Sunday, July 12, 2009

A Dog's Life

I have three dogs. So I guess you could say I'm a dog lover.

Pets have a way of becoming an important part of your family––even if it's just you and them. I've had dogs most of my life. Baby. Gypsy (Teresa's dog, actually). Ricky. Malcolm. Roxi. And now, Tedi, Lola and Barnaby. Lola and Barnaby are rescue dogs. OK Greg, what's the deal with writing about dogs? A lot of people don't even like dogs or have never had one as a pet. But then again, no one but me has Tedi.

Tedi is the biggest Cockapoo our vet has ever seen. He's the mellowest, kick back dog I have ever seen. He hangs out with everyone. He doesn't bark very often or whine. He doesn't get in the trash. He doesn't dig. So what does he do? He loves me. He loves our family. He loves who we love. How do I know? Tedi is one of the reasons I survived cancer. He was there with me the whole time. He laid at the foot of my bed when I couldn't get up. He kissed my face when I looked at him––his love is unconditional.

So why am I writing about Tedi? I thought he was dying Saturday morning. He woke me up about 5:30 AM, trying to get up. His legs weren't working. He was struggling to get up from the floor next to my bed. He was freaking out. He was dying? Teresa and I put him on our bed. I had to piss like a racehorse––hey, I just woke up and that's what I always do when I first wake up––and while I was in the bathroom, Teresa carried Tedi down stairs. (Tedi weighs about 40 lbs). I had no idea what to do. We had no idea what to do, except make sure Tedi didn't die.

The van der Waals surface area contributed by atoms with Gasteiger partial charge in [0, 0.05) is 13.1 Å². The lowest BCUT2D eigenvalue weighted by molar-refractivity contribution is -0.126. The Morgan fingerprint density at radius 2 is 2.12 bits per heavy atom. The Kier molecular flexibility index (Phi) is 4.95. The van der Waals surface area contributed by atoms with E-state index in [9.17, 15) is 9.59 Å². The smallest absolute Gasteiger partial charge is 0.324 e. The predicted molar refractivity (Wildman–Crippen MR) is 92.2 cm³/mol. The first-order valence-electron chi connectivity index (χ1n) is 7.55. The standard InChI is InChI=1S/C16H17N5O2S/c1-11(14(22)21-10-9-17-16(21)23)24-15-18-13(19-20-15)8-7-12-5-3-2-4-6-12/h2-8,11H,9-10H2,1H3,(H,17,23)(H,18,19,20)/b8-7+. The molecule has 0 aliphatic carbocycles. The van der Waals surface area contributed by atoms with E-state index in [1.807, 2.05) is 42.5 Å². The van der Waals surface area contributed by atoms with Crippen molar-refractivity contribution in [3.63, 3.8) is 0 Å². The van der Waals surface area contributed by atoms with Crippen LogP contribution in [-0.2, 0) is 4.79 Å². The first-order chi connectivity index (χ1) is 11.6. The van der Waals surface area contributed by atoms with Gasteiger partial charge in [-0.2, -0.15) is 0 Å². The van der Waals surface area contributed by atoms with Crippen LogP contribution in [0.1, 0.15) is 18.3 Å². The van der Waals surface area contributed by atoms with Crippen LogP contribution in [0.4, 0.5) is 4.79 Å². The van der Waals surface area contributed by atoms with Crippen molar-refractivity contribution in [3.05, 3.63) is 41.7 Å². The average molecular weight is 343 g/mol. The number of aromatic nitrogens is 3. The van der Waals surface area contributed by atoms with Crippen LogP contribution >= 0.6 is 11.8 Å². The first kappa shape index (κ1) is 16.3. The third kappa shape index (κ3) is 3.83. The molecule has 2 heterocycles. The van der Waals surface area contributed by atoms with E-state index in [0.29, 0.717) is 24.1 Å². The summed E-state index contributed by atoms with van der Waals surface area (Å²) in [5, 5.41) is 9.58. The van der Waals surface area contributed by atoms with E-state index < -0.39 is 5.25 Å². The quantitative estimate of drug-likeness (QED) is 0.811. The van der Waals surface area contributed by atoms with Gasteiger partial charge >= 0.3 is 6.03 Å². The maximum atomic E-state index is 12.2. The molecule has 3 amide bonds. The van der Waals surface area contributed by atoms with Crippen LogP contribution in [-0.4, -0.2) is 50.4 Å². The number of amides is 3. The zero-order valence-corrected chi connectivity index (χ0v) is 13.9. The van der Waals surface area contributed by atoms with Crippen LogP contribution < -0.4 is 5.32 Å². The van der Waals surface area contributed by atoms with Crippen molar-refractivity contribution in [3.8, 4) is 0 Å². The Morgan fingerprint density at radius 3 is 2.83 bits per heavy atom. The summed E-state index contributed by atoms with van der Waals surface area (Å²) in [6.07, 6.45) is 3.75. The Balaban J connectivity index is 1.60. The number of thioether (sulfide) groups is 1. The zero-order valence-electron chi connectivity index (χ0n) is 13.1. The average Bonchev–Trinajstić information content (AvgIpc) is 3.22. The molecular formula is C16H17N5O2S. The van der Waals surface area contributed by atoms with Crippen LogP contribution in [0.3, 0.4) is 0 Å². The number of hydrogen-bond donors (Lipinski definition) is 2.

Now Tedi isn't an old dog––he's 5––and he's as healthy as they come. But his heart was racing, he was drooling and he was fighting us to get up, as we both were holding him down and making sure he wasn't having a heart attack or a stroke or whatever was happening to him. We gave him water by hand, which he sort of licked up. We were trying to calm him down. I started to pray. I couldn't loose Tedi. He couldn't die. Not now. Not in my arms. Not today. He did calm down a bit and went outside to "do his business." He seemed OK. Until he fell down again. I ran to get him and he fell on his back. He looked like he was dying.

Tedi never cried or yelped or whined. But he did do one thing that I'll never forget. He looked at my eyes. He gave me a kiss on my cheek. And most important of all, he lived. In fact, he lying at my feet as I'm writing this post. I think he knows I'm writing about him. I think he's the best dog, ever. I can't think about yesterday without almost tearing up. I know he's only a dog.

But he's my dog. And his life has made my life so much better. 

1 comment:

sheridan said...

When I had bladder cancer surgery, my daschhound Heidi always wanted to be in my lap but she seemed to know that I couldn't do that and she just lay down by my chair.